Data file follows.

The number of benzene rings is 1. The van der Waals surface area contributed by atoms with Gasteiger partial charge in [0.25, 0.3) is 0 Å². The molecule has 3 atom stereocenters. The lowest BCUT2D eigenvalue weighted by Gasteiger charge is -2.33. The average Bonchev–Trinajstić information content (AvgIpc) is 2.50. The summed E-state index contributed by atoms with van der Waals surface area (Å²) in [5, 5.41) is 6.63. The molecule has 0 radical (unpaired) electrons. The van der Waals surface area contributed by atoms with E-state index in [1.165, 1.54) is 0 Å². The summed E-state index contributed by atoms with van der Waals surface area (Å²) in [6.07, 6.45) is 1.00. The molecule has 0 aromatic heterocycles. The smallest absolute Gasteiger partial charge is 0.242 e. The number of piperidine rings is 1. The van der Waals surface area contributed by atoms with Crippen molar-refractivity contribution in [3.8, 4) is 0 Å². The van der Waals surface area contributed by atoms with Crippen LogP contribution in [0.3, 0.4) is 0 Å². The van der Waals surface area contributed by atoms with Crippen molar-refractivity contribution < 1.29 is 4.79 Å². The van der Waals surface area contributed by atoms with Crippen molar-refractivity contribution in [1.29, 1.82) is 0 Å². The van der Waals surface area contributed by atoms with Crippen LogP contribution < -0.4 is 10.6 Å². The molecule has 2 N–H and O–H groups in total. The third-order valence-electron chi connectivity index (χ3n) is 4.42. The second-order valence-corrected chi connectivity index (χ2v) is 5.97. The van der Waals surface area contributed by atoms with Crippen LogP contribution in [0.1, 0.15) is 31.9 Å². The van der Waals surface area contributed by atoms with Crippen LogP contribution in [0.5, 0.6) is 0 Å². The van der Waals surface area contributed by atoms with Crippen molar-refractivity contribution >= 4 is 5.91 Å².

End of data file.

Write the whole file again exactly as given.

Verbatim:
The number of benzene rings is 1. The van der Waals surface area contributed by atoms with Gasteiger partial charge in [0.25, 0.3) is 0 Å². The molecule has 3 atom stereocenters. The lowest BCUT2D eigenvalue weighted by Gasteiger charge is -2.33. The average Bonchev–Trinajstić information content (AvgIpc) is 2.50. The summed E-state index contributed by atoms with van der Waals surface area (Å²) in [5, 5.41) is 6.63. The molecule has 0 radical (unpaired) electrons. The van der Waals surface area contributed by atoms with E-state index in [1.165, 1.54) is 0 Å². The summed E-state index contributed by atoms with van der Waals surface area (Å²) in [6.07, 6.45) is 1.00. The molecule has 0 aromatic heterocycles. The smallest absolute Gasteiger partial charge is 0.242 e. The number of piperidine rings is 1. The van der Waals surface area contributed by atoms with Crippen molar-refractivity contribution in [3.8, 4) is 0 Å². The van der Waals surface area contributed by atoms with Crippen LogP contribution in [0.3, 0.4) is 0 Å². The van der Waals surface area contributed by atoms with Crippen molar-refractivity contribution < 1.29 is 4.79 Å². The van der Waals surface area contributed by atoms with Crippen molar-refractivity contribution in [1.29, 1.82) is 0 Å². The van der Waals surface area contributed by atoms with Crippen LogP contribution < -0.4 is 10.6 Å². The molecule has 2 N–H and O–H groups in total. The third-order valence-electron chi connectivity index (χ3n) is 4.42. The second-order valence-corrected chi connectivity index (χ2v) is 5.97. The van der Waals surface area contributed by atoms with Crippen LogP contribution in [0.1, 0.15) is 31.9 Å². The van der Waals surface area contributed by atoms with Crippen LogP contribution in [0.5, 0.6) is 0 Å². The van der Waals surface area contributed by atoms with Crippen molar-refractivity contribution >= 4 is 5.91 Å².